A recent speech by Federal Reserve Governor Lael Brainard at the Canadian Association for Business Economics gives us a sense of just how severe the COVID-19 pandemic has impacted the American labor force. Let's look at some key excerpts.
The speech entitled "Full Employment in the New Monetary Policy Framework" opens by noting that the Federal Reserve began an in-depth review of its monetary policy framework two years ago, prompted by the following long-run economic features:
1.) price inflation is much less sensitive to labor market tightness than historically—that is, a flat Phillips curve.
2.) the equilibrium interest rate is much lower than in the past.
3.) the trend underlying inflation has moved somewhat below 2 percent.
Apparently, it is a whole new economic reality out in the real world.
Brainard notes that these three factors have reduced the amount that the Fed can cut interest rates to buffer the economy, weaken inflation expectations and, most importantly, lead to worse unemployment and inflation outcomes. This is quite obvious when one looks at this chart which shows the Fed Funds Rate over the past few decades:
….and this chart showing the Fed Funds Rate over the past few years:
As I have stated in previous postings, the Fed has effectively painted itself into a "policy corner" from which there is no easy exit without the use of experimental monetary policies.
Here's what Brainard had to say about the current state of employment in the United States with all bolds being mine:
"The COVID-19 pandemic is exacerbating disparities, and employment remains far from our goals. Last Friday's payroll report highlighted the effects of the resurgence of the virus, with the first overall decline in payrolls since April and a stark 498,000 decline in leisure and hospitality jobs. Overall, payroll employment is still nearly 10 million jobs below its February level. If we adjust the 6.7 percent headline unemployment rate for the decline in participation since February and the Bureau of Labor Statistics estimate of misclassification, the unemployment rate would be 10 percent, similar to the peak following the Global Financial Crisis.
The damage from COVID-19 is concentrated among already challenged groups. Federal Reserve staff analysis indicates that unemployment is likely above 20 percent for workers in the bottom wage quartile, while it has fallen below 5 percent for the top wage quartile. Black and Hispanic unemployment stood at 9.9 percent and 9.3 percent, respectively, in December, while White unemployment was 6.0 percent. Labor force participation for prime-age workers has declined, particularly for parents of school-aged children, where the declines have been greater for women than for men, and greater for Black and Hispanic mothers than for White mothers."
Here is a graphic showing the headline unemployment rate since the end of what was then the Great Recession:
Here is a graphic showing the number of non-farm employees:
While the number of employed Americans has risen from its COVID-19 recession low of 130.303 million, at its current level of 142.624 million, it is still 9.839 million below its pre-COVID-19 recession level.
While the headline unemployment rate has shown improvement since the depths of the COVID-19 recession in the spring of 2020, as shown here, the number of American workers that have been unemployed for 27 weeks and longer is not improving and is just below its Great Recession record level:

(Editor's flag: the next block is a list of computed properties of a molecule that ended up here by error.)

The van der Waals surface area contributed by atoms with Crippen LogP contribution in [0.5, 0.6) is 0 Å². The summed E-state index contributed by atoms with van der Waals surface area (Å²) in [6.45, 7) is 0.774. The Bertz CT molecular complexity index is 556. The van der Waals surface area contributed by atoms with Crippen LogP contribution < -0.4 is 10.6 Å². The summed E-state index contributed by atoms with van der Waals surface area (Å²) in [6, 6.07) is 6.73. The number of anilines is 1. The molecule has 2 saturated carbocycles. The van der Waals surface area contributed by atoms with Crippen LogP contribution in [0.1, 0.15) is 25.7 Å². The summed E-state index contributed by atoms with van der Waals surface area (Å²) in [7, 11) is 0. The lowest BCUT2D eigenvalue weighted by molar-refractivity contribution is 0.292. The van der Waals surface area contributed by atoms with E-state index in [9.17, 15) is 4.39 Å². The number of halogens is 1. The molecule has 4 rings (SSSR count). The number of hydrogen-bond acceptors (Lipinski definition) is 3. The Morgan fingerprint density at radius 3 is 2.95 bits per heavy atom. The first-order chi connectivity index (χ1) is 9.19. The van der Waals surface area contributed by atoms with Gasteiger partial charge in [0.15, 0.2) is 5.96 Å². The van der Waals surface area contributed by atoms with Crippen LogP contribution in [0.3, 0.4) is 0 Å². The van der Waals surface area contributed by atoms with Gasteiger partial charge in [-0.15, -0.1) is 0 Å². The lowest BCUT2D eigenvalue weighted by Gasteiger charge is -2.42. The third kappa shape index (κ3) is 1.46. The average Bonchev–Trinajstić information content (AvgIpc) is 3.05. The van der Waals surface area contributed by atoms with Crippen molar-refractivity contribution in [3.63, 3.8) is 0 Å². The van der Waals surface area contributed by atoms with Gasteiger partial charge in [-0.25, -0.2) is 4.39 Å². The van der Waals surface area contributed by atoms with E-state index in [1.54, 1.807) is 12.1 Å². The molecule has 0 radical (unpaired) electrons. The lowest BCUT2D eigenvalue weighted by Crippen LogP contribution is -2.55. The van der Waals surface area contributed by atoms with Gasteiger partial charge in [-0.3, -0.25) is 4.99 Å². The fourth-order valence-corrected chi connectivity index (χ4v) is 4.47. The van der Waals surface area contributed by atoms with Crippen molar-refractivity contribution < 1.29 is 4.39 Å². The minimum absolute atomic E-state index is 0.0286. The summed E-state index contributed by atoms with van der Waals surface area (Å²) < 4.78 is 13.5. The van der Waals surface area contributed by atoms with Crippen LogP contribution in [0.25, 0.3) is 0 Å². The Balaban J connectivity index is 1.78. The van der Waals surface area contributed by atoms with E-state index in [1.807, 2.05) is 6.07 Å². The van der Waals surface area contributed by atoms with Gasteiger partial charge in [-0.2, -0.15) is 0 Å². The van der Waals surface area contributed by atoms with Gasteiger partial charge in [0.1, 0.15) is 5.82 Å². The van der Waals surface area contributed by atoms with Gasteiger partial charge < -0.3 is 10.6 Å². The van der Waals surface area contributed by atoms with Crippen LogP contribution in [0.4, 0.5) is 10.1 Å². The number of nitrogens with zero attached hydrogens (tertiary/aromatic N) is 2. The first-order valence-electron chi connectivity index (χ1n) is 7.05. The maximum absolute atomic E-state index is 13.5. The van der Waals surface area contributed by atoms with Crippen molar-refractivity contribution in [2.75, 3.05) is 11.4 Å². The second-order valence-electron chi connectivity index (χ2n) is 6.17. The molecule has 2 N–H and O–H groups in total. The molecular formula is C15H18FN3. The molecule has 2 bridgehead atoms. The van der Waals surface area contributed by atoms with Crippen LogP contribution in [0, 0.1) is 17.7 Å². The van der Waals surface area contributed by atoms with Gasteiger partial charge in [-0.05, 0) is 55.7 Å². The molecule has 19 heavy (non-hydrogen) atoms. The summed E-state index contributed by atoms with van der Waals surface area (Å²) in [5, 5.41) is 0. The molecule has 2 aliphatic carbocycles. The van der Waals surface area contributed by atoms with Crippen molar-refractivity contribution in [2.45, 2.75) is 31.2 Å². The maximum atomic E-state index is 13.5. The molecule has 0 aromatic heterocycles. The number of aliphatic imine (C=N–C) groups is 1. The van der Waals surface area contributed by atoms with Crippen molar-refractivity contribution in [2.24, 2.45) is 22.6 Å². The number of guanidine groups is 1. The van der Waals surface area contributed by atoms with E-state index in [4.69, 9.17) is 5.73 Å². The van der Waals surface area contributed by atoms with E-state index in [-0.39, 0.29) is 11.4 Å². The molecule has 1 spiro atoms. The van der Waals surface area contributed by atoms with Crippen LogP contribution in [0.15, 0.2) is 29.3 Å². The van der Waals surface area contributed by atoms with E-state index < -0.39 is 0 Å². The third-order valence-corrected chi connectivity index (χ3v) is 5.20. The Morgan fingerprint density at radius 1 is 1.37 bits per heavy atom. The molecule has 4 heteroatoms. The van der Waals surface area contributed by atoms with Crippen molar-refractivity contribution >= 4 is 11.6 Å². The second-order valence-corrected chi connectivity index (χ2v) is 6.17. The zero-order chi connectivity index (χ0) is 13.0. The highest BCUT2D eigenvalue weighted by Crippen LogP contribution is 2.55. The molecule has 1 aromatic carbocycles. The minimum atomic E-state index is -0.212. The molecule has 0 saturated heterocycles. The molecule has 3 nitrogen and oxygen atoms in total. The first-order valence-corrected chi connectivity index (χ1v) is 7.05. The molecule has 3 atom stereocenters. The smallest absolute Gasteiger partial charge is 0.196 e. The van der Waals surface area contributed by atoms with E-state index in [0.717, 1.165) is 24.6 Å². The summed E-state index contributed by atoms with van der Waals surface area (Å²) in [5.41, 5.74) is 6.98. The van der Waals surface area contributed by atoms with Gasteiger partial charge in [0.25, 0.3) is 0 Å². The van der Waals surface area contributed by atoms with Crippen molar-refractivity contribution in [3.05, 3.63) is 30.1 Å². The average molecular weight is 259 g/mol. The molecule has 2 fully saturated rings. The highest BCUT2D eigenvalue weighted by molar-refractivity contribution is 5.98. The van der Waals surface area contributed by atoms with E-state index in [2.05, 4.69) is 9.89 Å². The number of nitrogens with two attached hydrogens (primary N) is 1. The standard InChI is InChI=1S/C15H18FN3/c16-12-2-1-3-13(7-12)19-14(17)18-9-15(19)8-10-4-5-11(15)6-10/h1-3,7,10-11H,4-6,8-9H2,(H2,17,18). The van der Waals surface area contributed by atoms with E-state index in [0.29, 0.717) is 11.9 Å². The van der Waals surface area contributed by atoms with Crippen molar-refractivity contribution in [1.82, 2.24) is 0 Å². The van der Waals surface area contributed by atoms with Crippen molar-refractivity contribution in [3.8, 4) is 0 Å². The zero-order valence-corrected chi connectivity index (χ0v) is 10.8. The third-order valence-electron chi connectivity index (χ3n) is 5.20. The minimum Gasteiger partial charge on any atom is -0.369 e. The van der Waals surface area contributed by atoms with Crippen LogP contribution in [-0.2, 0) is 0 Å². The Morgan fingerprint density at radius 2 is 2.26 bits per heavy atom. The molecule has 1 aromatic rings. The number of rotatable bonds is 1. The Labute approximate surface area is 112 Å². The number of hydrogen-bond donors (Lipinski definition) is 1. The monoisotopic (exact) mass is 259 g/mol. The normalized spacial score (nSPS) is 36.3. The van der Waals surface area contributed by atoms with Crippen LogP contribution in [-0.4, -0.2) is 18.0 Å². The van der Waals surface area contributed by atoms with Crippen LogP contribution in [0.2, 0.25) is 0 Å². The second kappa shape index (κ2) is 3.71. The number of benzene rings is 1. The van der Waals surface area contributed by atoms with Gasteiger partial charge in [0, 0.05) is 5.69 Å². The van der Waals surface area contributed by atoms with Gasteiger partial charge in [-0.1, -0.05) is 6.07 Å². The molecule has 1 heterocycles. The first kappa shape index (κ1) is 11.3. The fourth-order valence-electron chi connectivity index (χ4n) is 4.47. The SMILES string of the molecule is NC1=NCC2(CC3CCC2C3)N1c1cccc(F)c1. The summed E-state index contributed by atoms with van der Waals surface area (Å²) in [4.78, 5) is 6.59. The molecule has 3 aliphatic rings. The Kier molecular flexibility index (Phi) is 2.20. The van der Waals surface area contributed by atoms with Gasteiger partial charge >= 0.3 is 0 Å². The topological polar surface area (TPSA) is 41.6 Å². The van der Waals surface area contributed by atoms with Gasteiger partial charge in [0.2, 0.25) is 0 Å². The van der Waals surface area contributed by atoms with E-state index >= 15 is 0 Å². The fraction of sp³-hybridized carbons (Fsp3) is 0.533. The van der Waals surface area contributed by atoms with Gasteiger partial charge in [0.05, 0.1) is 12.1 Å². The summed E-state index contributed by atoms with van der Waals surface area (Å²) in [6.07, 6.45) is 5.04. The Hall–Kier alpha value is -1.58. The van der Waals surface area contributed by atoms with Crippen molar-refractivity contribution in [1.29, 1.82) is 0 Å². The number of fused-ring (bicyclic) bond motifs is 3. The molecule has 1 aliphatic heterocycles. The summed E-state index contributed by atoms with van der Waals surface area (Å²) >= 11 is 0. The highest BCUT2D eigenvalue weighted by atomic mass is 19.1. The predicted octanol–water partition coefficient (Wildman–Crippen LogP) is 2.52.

So, what does Brainard have to say about the American employment situation and what actions will be necessary to see it improve? Here is his number one solution:
"The outlook will depend on the path of the virus and vaccinations. While the number of new cases is high and rising, the distribution of multiple effective vaccines is under way."
He also states the following, again with bolds being mine:
"We are strongly committed to achieving our maximum-employment and average-inflation goals. It is too early to say how long it will take. The Committee has stated clearly that it needs to see substantial further progress toward our goals before adjusting purchases. The economy is far away from our goals in terms of both employment and inflation, and even under an optimistic outlook, it will take time to achieve substantial further progress. Given my baseline outlook, I expect that the current pace of purchases will remain appropriate for quite some time. Of course, the outlook is highly uncertain, and forecasts are subject to revisions—a key reason why our forward guidance is outcome based and tied to realized progress on our goals.
The recovery thus far has been uneven, and the path ahead is uncertain. We remain far from our goals, with core PCE inflation only at 1.4 percent and payroll employment nearly 10 million below its pre-pandemic level. The Committee's forward guidance will help keep borrowing costs low along the yield curve for households and businesses, improve inflation outcomes, and enable the labor market to heal, leading to a broader-based and stronger recovery. The strong support from monetary policy, together with fiscal stimulus, should turn the K-shaped recovery into a broad-based and inclusive recovery that delivers full employment."
It is interesting to see a Federal Reserve insider admit that the unemployment rate in the United States is far, far worse than what the headline numbers would suggest and that the Fed's actions since the COVID-19 pandemic was declared and government shuttering of the economy took place have been less than successful with the Fed admitting that "we remain far from our goals".
Millions of unemployed and desperate Americans would wholeheartedly agree.
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